Immune cells of diabetes patients interact with fat from the diet, causing chronic inflammation and leading to diabetes complications.
Diabetes is a chronic condition that often leads to multiple complications, such as decreased kidney function, heart attacks and strokes. Chronic inflammation observed in diabetes patients is one of the leading causes of these complications. What causes chronic inflammation, however, has largely been a mystery until now. A team of researchers led by Dr. Semenkovich at the Washington University School of Medicine discovered that the immune system may play a role.
A diet high in fat promotes chronic inflammation. Using mice as their models, the researchers found that when specific immune cells, called macrophages, are unable to manufacture their own fat, the chance of chronic inflammation and diabetes is reduced, even if mice eat a high-fat diet. Synthesis of fats inside macrophages is mediated by an enzyme fatty acid synthase (FAS). When it is active, FAS promotes specific changes on the membranes of macrophages, which makes them responsive to fat consumed from the diet and activates chronic inflammation. Using genetic tools, the researchers knocked down the activity of FAS in macrophages of mice and discovered that these mice did not develop chronic inflammation, even when they consumed a diet rich in fats.
The number of diabetes patients keeps increasing, and despite major advances made in the last few decades for the control of blood sugar, patients still suffer from numerous diabetes complications. Recent research shows that even those patients, who are able to control their blood glucose with medication very well, still develop complications, such as kidney and vision problems, heart attacks, and strokes. This suggests that high blood sugar is not the whole story. Inflammation that accompanies diabetes seems to be doing a lot of damage, independently of sugar.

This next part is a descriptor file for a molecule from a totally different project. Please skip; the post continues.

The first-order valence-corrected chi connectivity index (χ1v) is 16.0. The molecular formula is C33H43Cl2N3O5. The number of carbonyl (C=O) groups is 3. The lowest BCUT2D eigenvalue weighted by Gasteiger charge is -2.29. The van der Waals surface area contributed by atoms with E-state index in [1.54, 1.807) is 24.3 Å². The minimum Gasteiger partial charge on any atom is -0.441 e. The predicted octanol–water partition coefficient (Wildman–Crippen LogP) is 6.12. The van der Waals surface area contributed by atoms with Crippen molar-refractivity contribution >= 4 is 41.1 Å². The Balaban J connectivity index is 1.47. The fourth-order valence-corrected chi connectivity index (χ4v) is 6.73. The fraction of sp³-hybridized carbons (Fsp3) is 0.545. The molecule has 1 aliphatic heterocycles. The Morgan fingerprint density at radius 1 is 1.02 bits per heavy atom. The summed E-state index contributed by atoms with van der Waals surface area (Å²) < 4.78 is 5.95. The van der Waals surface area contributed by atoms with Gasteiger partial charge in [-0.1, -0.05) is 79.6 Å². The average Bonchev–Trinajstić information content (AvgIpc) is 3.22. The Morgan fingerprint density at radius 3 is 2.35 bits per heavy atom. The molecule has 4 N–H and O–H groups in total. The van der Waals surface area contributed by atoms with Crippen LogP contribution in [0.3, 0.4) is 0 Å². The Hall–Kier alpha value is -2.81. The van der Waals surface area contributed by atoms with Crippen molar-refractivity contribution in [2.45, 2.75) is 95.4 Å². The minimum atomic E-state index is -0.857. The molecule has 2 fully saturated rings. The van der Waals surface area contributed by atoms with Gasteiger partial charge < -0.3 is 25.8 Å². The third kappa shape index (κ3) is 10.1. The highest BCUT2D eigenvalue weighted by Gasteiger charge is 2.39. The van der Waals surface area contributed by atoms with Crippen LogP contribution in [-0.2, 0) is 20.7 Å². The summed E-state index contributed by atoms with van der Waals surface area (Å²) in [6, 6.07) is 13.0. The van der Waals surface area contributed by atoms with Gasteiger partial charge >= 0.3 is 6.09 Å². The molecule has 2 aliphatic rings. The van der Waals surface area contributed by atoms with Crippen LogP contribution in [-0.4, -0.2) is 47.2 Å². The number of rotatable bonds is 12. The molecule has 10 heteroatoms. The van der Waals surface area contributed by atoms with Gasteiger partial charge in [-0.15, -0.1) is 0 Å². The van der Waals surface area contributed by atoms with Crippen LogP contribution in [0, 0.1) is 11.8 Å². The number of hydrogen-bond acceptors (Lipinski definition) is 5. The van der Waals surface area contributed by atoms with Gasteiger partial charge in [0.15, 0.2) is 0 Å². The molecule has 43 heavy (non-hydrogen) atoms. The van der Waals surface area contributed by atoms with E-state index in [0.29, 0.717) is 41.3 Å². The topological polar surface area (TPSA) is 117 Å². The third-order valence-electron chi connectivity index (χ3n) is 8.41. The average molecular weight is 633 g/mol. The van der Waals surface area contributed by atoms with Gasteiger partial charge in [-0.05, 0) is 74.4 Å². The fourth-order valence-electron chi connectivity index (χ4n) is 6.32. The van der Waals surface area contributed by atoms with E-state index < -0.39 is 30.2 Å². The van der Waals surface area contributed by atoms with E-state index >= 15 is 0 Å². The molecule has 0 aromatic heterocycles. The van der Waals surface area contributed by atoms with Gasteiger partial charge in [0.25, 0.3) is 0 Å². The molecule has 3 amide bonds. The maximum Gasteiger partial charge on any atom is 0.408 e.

The findings published by Dr. Semenovich’s team in the journal Nature have important implications for the treatment of diabetes, and perhaps even other conditions, such as cancer, that involve chronic inflammation. Although this research is still in its infancy and has only been performed on mice, it provides direction for further studies. The scientific community can now look into medications that could affect FAS in macrophages and subsequently curb inflammation as potential treatment for diabetes.
Although this treatment may be promising, completely blocking inflammation is problematic, as inflammatory response is used by the body to fight off infections. New treatment strategies may need to look into ways to block FAS to curb chronic inflammation, without affecting the immune response to pathogens.
Written By: Valeriya Laskova, MSc